SSDI and Unemployment Covid-19 – Relaxed Assistance Policies

Disability hinders a person’s capability to work, thus restricting their earning potential either completely or partially. Therefore, the question that whether such individuals qualify for unemployment benefits is quite a valid one. However, the reason disabled personnel is often denied these benefits is that they are already entitled to Social Security Disability Insurance (SSDI) by the State.

However, because of the pandemic, there has been a relaxation in the rules which has eased simultaneous gain of benefits under the heads of SSDI and Unemployment. Covid-19 has affected the livelihoods of many people, therefore the Coronavirus Aid Relief and Economic Security (CARES) Act was established. This Act extended the boundaries of eligibility criteria regarding unemployment aid.

Although before the pandemic it was not impossible, neither illegal to obtain both the benefits at the same time, but it was generally very difficult to qualify for one if you were already receiving the other. The reason being that categorizing as an “unemployed individual” reflects the fact that you are out of work but willing and able to resume as soon as you find a job, whereas qualifying for “disability benefits” generally means that one is unable to work and must therefore be compensated. Thus, the individual rightfully needed to justify his/her case explaining why they were eligible for both forms of aid if they wished to apply for dual benefits.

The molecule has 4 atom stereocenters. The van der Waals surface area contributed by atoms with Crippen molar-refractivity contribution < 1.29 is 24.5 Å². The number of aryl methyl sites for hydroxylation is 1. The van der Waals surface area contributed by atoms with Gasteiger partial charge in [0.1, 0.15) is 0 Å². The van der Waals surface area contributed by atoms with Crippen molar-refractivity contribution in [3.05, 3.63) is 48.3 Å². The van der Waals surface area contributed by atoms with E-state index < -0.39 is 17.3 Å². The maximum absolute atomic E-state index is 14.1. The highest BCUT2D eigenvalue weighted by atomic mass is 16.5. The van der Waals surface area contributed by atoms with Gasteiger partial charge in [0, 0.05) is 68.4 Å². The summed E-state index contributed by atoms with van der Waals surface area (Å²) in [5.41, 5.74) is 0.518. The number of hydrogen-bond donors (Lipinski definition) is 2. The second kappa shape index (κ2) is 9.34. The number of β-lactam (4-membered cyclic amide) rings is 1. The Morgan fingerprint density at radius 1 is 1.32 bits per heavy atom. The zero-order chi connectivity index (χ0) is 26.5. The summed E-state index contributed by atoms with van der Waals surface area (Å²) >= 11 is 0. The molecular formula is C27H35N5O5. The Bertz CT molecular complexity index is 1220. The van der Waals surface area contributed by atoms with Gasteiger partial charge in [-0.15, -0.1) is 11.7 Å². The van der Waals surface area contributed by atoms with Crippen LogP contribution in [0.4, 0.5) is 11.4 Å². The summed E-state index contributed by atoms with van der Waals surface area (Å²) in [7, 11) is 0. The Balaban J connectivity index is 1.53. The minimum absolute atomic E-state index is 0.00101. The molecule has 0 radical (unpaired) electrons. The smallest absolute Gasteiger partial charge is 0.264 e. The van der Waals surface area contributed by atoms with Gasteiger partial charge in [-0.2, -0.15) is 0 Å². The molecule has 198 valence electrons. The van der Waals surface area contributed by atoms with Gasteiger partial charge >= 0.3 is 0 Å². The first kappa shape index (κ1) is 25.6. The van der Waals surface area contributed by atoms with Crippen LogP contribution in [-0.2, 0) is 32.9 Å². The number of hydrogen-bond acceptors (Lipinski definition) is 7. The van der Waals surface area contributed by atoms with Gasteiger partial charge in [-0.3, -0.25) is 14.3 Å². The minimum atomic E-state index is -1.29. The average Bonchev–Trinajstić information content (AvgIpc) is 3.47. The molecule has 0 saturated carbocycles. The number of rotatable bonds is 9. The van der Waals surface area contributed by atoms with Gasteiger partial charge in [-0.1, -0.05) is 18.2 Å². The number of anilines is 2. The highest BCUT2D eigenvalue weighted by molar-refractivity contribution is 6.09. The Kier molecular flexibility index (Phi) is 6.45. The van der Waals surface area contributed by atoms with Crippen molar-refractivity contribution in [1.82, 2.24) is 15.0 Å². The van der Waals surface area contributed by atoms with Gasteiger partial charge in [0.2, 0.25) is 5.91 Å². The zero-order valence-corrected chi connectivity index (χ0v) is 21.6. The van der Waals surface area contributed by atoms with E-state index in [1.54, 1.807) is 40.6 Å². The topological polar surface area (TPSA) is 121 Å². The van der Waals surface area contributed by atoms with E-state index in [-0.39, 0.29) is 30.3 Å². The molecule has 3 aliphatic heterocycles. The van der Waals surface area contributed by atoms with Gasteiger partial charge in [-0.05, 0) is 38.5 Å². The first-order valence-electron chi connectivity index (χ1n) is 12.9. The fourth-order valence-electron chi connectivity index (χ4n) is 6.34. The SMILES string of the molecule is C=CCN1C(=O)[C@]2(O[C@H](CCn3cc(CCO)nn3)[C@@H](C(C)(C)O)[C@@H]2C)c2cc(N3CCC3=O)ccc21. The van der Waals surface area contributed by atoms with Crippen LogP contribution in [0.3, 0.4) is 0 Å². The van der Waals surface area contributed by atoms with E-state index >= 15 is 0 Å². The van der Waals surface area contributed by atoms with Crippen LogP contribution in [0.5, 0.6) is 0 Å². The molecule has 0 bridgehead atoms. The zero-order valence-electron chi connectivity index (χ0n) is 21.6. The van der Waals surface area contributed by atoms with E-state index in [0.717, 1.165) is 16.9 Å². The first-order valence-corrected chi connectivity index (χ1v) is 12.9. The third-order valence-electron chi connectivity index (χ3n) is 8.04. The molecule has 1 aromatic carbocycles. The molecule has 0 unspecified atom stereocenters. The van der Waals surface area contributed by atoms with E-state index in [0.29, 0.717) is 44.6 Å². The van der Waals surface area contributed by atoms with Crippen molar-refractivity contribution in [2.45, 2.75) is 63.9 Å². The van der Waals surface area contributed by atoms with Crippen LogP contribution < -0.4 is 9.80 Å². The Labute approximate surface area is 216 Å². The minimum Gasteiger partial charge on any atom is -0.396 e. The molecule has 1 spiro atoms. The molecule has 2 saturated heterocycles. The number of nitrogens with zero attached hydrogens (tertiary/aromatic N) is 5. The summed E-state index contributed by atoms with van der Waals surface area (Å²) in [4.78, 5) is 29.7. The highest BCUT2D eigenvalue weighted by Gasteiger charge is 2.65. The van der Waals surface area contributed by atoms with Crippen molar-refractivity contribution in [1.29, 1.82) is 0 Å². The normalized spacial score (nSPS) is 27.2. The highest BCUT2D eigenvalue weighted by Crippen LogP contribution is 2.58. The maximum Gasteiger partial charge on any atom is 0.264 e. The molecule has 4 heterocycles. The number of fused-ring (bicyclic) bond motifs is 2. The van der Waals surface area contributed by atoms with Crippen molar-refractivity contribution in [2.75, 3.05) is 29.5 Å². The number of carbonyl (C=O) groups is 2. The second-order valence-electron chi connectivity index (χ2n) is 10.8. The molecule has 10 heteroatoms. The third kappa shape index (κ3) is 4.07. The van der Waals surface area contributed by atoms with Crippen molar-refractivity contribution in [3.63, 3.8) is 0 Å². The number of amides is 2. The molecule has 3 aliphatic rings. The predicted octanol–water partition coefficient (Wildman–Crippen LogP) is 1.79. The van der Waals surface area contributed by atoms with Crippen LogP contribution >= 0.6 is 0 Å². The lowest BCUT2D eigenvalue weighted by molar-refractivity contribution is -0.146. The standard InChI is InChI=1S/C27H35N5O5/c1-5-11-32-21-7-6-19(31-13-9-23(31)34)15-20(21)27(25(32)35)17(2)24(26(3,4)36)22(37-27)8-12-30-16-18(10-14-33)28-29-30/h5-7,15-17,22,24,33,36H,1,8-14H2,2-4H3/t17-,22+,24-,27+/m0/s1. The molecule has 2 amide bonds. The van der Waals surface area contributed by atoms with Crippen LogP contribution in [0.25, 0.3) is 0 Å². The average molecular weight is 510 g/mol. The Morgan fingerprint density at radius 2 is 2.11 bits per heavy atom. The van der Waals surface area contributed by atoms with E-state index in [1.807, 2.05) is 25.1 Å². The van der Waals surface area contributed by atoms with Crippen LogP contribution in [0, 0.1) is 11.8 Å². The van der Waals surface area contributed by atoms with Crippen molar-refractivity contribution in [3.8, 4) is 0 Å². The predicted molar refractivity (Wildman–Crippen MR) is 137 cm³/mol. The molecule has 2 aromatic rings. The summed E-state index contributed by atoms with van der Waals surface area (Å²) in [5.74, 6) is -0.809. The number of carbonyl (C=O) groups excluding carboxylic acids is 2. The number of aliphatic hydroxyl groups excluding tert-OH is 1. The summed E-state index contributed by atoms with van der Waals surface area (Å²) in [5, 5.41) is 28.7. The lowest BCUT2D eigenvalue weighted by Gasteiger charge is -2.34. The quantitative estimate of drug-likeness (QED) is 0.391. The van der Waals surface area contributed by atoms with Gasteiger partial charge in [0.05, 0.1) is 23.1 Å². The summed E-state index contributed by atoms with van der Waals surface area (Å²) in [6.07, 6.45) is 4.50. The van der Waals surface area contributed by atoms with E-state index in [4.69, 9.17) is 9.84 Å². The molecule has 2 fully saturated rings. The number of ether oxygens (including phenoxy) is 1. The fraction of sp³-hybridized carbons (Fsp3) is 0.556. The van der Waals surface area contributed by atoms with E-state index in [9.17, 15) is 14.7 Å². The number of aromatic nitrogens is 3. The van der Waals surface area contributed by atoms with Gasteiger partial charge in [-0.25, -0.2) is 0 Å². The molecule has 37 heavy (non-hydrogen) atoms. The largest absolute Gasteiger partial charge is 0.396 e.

ssdiSource: aarp.org

Partially disabled individuals might be able to work for lesser hours or perform limited tasks, thus SSDI encourages such people to work part-time if they come across any opportunity matching their ability. Disabled personnel is eligible for receiving SSDI benefits along with their earnings until and unless they are not involved in “substantial gainful activity”. Substantial gainful activity is defined by Social Security as any activity that allows your income to exceed $1260/month.

This scenario might be one example where unemployment benefits can be availed alongside SSDI. However, the laws in some US states deprived disabled individuals of this opportunity by including the condition that to be eligible for unemployment benefits, one must be available for resuming full-time work as soon as it becomes available.

The CARES Act passed on 27th March 2020, emerged as a ray of hope with the introduction of programs such as the Pandemic Unemployment Assistance (PUA) which provides unemployment benefits to those who previously might not have qualified for them, including disabled part-time employees who earn less than a certain amount. Furthermore, receiving these benefits won’t have any effect on the beneficiary’s SSDI as unemployment-related assistance won’t be counted as one’s income, and hence not included in the substantial gainful activity.

SSDI and UnemploymentSource: forbes.com